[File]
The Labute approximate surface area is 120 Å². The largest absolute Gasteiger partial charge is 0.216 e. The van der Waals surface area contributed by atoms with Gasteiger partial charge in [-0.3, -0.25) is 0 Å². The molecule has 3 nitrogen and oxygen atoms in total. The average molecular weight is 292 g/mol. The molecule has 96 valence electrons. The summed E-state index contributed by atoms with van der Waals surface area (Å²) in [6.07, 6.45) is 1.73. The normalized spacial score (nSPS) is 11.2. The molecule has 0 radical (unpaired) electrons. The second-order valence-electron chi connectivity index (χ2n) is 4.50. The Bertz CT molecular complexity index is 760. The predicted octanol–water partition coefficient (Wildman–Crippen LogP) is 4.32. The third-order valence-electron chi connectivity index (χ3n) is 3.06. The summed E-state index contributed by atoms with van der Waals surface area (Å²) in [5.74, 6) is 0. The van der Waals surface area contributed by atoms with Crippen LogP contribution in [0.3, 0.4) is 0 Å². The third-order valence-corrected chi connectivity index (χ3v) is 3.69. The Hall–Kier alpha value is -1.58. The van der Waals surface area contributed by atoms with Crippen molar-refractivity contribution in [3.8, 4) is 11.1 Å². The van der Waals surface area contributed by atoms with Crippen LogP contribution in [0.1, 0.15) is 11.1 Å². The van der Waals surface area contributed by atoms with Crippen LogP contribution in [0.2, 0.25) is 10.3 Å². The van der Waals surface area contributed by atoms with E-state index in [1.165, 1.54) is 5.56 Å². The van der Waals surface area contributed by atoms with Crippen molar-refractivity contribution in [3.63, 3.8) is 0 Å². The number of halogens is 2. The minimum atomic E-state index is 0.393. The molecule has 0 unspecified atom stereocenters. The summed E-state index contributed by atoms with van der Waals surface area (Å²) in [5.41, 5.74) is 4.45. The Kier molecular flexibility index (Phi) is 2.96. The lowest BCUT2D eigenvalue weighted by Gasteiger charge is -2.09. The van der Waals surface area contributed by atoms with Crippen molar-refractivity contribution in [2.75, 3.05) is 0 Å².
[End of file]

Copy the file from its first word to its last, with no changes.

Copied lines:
The Labute approximate surface area is 120 Å². The largest absolute Gasteiger partial charge is 0.216 e. The van der Waals surface area contributed by atoms with Gasteiger partial charge in [-0.3, -0.25) is 0 Å². The molecule has 3 nitrogen and oxygen atoms in total. The average molecular weight is 292 g/mol. The molecule has 96 valence electrons. The summed E-state index contributed by atoms with van der Waals surface area (Å²) in [6.07, 6.45) is 1.73. The normalized spacial score (nSPS) is 11.2. The molecule has 0 radical (unpaired) electrons. The second-order valence-electron chi connectivity index (χ2n) is 4.50. The Bertz CT molecular complexity index is 760. The predicted octanol–water partition coefficient (Wildman–Crippen LogP) is 4.32. The third-order valence-electron chi connectivity index (χ3n) is 3.06. The summed E-state index contributed by atoms with van der Waals surface area (Å²) in [5.74, 6) is 0. The van der Waals surface area contributed by atoms with Crippen LogP contribution in [0.3, 0.4) is 0 Å². The third-order valence-corrected chi connectivity index (χ3v) is 3.69. The Hall–Kier alpha value is -1.58. The van der Waals surface area contributed by atoms with Crippen molar-refractivity contribution in [3.8, 4) is 11.1 Å². The van der Waals surface area contributed by atoms with Crippen LogP contribution in [0.1, 0.15) is 11.1 Å². The van der Waals surface area contributed by atoms with Crippen LogP contribution in [0.2, 0.25) is 10.3 Å². The van der Waals surface area contributed by atoms with E-state index in [1.165, 1.54) is 5.56 Å². The van der Waals surface area contributed by atoms with Crippen molar-refractivity contribution in [3.63, 3.8) is 0 Å². The number of halogens is 2. The minimum atomic E-state index is 0.393. The molecule has 0 unspecified atom stereocenters. The summed E-state index contributed by atoms with van der Waals surface area (Å²) in [5.41, 5.74) is 4.45. The Kier molecular flexibility index (Phi) is 2.96. The lowest BCUT2D eigenvalue weighted by Gasteiger charge is -2.09. The van der Waals surface area contributed by atoms with Crippen molar-refractivity contribution in [2.75, 3.05) is 0 Å².